Invertebrates / Arthropods -
Crustaceans, Spiders, Myriapods, Insects
(Hall 24)

Arthropods are an extraordinarily successful animal phylum that has colonized all habitats.

 In the display cases along the walls, crustaceans, spiders and their relatives, and myriapods can be seen. The enormous variety of insects makes up the largest part of the hall’s display. The systematic presentation of today’s living insects shows the path of evolution.

The Collection

Arthropods comprise hexapods (insects), myriapods, arachnids and crustaceans. Their common features are an exoskeleton, a division of their bodies and special extremities.

The collection of the NHM Vienna houses more than 12 million individuals in the (non-public) collections. A few thousand of those are on display, which is less than 1% of the scientific collection.

The scientific collection of myriapods of the NHM Vienna is one of the three largest collections in the world.



Ernst Grundmann Ladybird Collection
Anatis ocellata. Coccinellidae. Special collection of Ernst Grundmann. 1970.
Meticulously kept private collections, such as Ernst Grundmann’s special collection of ladybugs, are invaluable for research at natural history museums.
Common Housefly
Musca domestica. Gypsum plaster cast. Circa 1950.
Unlike the often huge plastic models that are common today, this detailed historic replica of a common housefly, magnified 65 times, is unique.
Diorama of a Wetlands Pond
Entomology Department of the NHM. 2004.
Many museums have habitat representations. Adaptation to historic surroundings and the visual linking of diorama and showcase, however, are unique.
Whip Spider
Charinus ioanniticus. Rhodes, Greece. 1959.
This whip spider is the first and only species of whip spider that has been found in Europe. It was discovered by an NHM Vienna researcher in 1959.
Sea Spider with young
Nymphon robustum. Jan Mayen Island in the Greenland Sea, Norway. 1885.
Sea spiders are some of the most enigmatic animals; their classification is unclear to this day. In particular, males with their young are rarely seen in a museum.

Hall 24

Arthropods – Crustaceans, Spiders and their Relatives, Myriapods, Insects

The display cases 1-16 and 18-20 show crustaceans. They live in the sea, in freshwater, and on land; there are tiny planktonic animals such as the water fleas, but also armored giants such as the sea spiders.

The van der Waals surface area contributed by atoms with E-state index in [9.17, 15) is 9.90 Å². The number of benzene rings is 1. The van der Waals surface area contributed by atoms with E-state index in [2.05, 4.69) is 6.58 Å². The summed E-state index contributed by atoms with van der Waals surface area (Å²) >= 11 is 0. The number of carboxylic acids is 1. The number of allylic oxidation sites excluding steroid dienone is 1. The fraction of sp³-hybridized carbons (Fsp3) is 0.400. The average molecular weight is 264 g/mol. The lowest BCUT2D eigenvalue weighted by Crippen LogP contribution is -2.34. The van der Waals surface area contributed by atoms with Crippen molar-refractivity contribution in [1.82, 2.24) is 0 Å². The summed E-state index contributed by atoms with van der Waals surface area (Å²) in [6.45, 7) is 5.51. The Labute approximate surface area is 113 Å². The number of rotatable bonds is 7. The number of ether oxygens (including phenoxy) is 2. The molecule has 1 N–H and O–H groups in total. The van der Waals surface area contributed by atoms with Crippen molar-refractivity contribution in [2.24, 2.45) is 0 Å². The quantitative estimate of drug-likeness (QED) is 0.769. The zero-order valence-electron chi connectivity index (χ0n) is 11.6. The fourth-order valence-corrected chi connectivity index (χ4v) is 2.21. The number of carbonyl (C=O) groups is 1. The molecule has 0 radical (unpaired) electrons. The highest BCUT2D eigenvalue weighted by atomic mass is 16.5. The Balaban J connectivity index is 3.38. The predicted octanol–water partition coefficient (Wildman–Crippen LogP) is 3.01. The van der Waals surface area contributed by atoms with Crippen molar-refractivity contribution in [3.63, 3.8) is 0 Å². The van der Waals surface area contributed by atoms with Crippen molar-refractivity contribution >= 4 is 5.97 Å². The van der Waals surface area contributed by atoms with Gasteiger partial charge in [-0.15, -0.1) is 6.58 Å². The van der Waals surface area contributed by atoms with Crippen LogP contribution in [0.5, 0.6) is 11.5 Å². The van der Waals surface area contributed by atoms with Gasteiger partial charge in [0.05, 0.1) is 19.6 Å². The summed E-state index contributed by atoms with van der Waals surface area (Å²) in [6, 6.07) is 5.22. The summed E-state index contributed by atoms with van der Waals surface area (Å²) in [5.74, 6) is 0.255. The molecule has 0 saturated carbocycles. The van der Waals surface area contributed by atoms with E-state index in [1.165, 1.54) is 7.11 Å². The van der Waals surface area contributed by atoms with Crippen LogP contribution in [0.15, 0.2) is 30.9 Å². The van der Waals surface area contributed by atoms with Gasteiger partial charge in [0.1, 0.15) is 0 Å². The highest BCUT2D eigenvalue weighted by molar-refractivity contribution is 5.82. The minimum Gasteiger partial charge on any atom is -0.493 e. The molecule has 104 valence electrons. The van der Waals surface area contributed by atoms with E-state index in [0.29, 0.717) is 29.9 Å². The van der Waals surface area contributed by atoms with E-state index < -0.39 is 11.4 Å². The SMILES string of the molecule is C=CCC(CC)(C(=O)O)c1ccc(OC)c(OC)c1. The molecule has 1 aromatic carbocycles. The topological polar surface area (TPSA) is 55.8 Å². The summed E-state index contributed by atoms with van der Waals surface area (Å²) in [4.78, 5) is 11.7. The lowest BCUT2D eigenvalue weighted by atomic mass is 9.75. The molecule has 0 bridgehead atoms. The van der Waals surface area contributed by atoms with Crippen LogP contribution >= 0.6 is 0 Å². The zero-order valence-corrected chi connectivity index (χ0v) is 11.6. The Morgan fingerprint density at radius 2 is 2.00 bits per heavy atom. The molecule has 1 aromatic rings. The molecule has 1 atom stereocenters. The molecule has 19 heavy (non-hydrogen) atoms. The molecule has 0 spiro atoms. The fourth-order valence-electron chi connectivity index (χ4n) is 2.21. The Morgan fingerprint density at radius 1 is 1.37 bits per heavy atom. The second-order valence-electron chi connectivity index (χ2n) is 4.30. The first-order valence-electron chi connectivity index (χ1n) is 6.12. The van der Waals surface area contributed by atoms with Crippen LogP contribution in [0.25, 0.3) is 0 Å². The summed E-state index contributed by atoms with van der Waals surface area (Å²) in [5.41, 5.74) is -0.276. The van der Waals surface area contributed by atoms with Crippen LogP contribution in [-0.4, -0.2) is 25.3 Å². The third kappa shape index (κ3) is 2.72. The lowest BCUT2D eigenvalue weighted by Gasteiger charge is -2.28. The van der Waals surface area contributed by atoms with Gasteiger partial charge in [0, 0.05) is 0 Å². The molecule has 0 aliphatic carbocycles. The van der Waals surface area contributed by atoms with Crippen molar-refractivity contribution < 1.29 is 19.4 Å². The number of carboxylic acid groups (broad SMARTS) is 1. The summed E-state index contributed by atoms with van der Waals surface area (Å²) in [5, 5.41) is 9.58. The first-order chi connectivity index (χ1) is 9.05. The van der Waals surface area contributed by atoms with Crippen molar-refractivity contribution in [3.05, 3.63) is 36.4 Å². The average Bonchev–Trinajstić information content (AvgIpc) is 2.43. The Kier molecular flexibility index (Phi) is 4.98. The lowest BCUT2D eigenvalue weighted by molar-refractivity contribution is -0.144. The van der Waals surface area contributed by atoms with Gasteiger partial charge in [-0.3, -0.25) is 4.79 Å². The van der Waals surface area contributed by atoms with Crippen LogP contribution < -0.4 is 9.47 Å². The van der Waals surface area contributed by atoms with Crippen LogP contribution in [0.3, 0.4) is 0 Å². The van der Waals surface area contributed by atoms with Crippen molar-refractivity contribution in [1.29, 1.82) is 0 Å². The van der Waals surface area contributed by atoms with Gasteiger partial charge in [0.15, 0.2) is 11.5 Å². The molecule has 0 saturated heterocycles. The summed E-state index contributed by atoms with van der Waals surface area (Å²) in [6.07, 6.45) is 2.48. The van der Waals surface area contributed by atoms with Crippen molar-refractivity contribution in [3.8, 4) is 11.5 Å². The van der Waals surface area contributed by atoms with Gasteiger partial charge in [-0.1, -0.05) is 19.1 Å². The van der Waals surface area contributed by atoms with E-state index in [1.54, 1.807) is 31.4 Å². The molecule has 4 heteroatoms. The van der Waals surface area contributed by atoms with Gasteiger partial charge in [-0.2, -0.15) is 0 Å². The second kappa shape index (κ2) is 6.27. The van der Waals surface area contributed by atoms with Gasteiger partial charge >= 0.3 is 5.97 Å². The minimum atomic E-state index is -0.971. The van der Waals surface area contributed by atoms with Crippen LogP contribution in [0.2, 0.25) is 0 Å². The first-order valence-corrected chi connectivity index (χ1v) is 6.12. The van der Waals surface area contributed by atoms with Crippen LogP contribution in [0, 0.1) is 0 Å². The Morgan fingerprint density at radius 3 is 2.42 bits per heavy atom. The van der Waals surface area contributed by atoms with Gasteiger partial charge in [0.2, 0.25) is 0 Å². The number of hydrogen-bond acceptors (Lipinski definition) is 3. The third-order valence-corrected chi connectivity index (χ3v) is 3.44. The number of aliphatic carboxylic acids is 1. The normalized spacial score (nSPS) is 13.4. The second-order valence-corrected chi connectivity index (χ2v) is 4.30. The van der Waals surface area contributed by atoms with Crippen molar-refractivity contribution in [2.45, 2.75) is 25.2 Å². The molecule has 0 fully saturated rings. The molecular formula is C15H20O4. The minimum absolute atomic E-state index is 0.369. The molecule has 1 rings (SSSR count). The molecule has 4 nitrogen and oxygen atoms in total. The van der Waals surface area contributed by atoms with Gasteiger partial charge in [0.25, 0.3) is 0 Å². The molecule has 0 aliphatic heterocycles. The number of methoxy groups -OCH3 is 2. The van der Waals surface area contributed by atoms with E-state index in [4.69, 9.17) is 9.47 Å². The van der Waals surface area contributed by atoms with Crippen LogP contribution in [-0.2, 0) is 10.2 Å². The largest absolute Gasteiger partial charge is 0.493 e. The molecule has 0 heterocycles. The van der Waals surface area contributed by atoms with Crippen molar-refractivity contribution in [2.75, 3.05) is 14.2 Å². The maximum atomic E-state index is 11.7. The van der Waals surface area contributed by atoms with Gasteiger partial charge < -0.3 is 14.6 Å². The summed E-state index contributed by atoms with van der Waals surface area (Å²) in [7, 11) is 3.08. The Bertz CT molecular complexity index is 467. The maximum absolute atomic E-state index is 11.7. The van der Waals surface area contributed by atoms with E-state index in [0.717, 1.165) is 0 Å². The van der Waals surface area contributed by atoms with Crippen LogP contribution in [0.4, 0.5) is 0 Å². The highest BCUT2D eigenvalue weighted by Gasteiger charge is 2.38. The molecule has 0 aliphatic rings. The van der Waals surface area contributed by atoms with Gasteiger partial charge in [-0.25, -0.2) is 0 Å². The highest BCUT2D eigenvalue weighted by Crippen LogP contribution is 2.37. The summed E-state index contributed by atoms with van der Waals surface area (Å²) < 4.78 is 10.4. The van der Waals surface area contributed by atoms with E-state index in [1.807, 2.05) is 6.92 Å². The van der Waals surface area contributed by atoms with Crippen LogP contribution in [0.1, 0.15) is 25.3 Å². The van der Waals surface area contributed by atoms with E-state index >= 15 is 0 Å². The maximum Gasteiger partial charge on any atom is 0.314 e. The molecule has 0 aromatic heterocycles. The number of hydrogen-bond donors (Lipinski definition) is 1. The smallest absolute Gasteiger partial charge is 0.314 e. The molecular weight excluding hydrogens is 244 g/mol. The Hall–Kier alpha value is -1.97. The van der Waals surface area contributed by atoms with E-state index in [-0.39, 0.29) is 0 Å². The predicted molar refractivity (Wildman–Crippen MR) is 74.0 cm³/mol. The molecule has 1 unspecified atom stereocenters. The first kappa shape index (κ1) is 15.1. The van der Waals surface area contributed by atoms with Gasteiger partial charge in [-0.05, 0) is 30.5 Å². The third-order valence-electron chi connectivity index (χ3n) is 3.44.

The coconut crab, robber crab, or palm thief (Birgus latro) is a tropical decapod that has adapted to terrestrial life.
The boxer crab or pom-pom crab (Lybia tesselata) grabs a sea anemone and thrusts it toward an aggressor, when in danger (thus the name). The predator is usually deterred by the poisonous stinging tentacles, and flees.
Myriapods (display case 17) can be recognized by their many legs. The Amazonian or Peruvian giant centipede (Scolopendra gigantea) lives in tropical Brazil and hunts insects, frogs, small reptiles, and even mice at night. It kills its prey by biting strongly with its maxillipeds, which are connected to large poison glands.

The display cases 21-25 and 25A show spiders and their relatives (arachnids). This group includes, among others, horseshoe crabs, scorpions, true spiders, pseudoscorpions, harvestmen, and mites, which include ticks.


Horseshoe crabs (Xiphosura) are not crustaceans at all, but belong to the arachnids. These primitive sea-dwellers were widely distributed during the Paleozoic. Only four species exist today; they are living fossils. They live along the eastern coast of the United States and in Southeast Asia.
Scorpions (Scorpiones) are among the best known and most feared arachnids. They gasp their prey with their huge claws; the poison sting at the end of their tail is used only for defense.
Tarantulas or bird-eating spiders (Theraphosidae) are wrongly considered to be very venomous. Their poison is mostly rather weak; but the bite may cause a painful wound. They only rarely eat birds and prefer large insects and small amphibians.